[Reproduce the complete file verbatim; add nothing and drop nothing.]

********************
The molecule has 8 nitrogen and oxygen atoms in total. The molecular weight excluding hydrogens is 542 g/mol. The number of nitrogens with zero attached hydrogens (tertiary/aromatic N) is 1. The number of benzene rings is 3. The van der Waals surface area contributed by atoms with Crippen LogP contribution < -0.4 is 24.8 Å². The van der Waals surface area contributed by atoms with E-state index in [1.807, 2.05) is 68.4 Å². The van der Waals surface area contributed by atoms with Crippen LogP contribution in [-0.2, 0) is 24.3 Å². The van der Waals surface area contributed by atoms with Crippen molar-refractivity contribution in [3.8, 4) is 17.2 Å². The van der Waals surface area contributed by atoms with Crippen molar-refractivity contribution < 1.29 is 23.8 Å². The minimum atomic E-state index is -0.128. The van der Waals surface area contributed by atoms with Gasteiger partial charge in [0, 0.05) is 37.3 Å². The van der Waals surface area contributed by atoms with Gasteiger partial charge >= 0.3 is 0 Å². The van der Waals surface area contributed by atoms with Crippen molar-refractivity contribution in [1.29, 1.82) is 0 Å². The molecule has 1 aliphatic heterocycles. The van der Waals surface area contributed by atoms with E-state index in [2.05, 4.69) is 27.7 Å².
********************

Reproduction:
The molecule has 8 nitrogen and oxygen atoms in total. The molecular weight excluding hydrogens is 542 g/mol. The number of nitrogens with zero attached hydrogens (tertiary/aromatic N) is 1. The number of benzene rings is 3. The van der Waals surface area contributed by atoms with Crippen LogP contribution < -0.4 is 24.8 Å². The van der Waals surface area contributed by atoms with E-state index in [1.807, 2.05) is 68.4 Å². The van der Waals surface area contributed by atoms with Crippen LogP contribution in [-0.2, 0) is 24.3 Å². The van der Waals surface area contributed by atoms with Crippen molar-refractivity contribution in [3.8, 4) is 17.2 Å². The van der Waals surface area contributed by atoms with Crippen molar-refractivity contribution < 1.29 is 23.8 Å². The minimum atomic E-state index is -0.128. The van der Waals surface area contributed by atoms with Gasteiger partial charge in [0, 0.05) is 37.3 Å². The van der Waals surface area contributed by atoms with Gasteiger partial charge >= 0.3 is 0 Å². The van der Waals surface area contributed by atoms with Crippen molar-refractivity contribution in [1.29, 1.82) is 0 Å². The molecule has 1 aliphatic heterocycles. The van der Waals surface area contributed by atoms with E-state index in [2.05, 4.69) is 27.7 Å².